• Edward Scizorhands says:

        If I start a for-profit and am 100% the sole owner, all surpluses go to me as returns to the shareholder.

        If I start a non-profit doing the same thing, all surpluses go to me as wages.

        • Doug S. says:

          In theory the IRS should have something to say about that. In practice who knows?

          • Wency says:

            I think the IRS is there to make sure you filed the paperwork correctly and aren’t paying yourself above a “market wage” (with some freedom to define and justify that). Though that might also fall to the board or other parties, but it seems to me non-profit CEOs, while certainly well-compensated, aren’t paid wages that are unfathomable in the private sector.

            Most small companies aren’t highly profitable once the value of labor is subtracted, so paying 100% of profits to the employee-owner(s) as wages falls within the realm of plausibility. This isn’t necessarily true at large companies, so I think large non-profits just have to allocate “profits” to administrative bloat, perhaps creating a network of favors to the CEO, or employing the founder’s good-for-nothing children and nephews, etc.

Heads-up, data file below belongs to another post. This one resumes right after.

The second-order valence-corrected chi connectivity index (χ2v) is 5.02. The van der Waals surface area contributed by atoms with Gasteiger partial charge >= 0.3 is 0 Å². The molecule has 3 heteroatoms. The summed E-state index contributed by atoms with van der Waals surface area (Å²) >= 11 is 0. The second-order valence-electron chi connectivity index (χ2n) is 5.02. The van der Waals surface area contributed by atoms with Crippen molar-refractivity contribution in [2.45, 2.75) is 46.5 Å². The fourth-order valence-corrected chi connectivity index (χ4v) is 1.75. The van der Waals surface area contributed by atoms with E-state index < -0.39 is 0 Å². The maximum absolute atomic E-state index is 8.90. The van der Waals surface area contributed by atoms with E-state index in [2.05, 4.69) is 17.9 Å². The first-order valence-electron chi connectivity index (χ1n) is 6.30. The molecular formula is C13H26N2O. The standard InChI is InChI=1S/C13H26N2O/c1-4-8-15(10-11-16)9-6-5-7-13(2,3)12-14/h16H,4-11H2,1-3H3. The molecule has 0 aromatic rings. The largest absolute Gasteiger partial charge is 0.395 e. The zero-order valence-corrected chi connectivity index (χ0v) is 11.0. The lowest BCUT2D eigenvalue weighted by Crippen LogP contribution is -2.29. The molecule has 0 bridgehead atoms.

• Edward Scizorhands says:

            What do you think is tax fraud? You don’t have any profits to be taxed because you make sure that payroll grows just enough to make sure there is nothing left. You hire up friends and relatives who don’t have to show up to work. Who is going to check?

            I’m not talking about pretending to be a charity with tax-deductible contributions (although those are certainly vulnerable to the “boss hires every family member to do no work” problem). And I may have fucked up the distinction between non-profit and not-for-profit, which is my bad.

            You can’t scale well with this scheme, but if you are offering something plausibly community-serving, you can ride on a lot of freewill of customers who think you are on their side. About 20 years ago there was a scourge of “credit counseling services” that never turned a profit.

      • Randy M says:

        I think he is referring to the connotations of the staff making very little, when in reality the term means no share-holders profit, but doctors and admin may still be collecting handsomely.

  55. trevor11 says: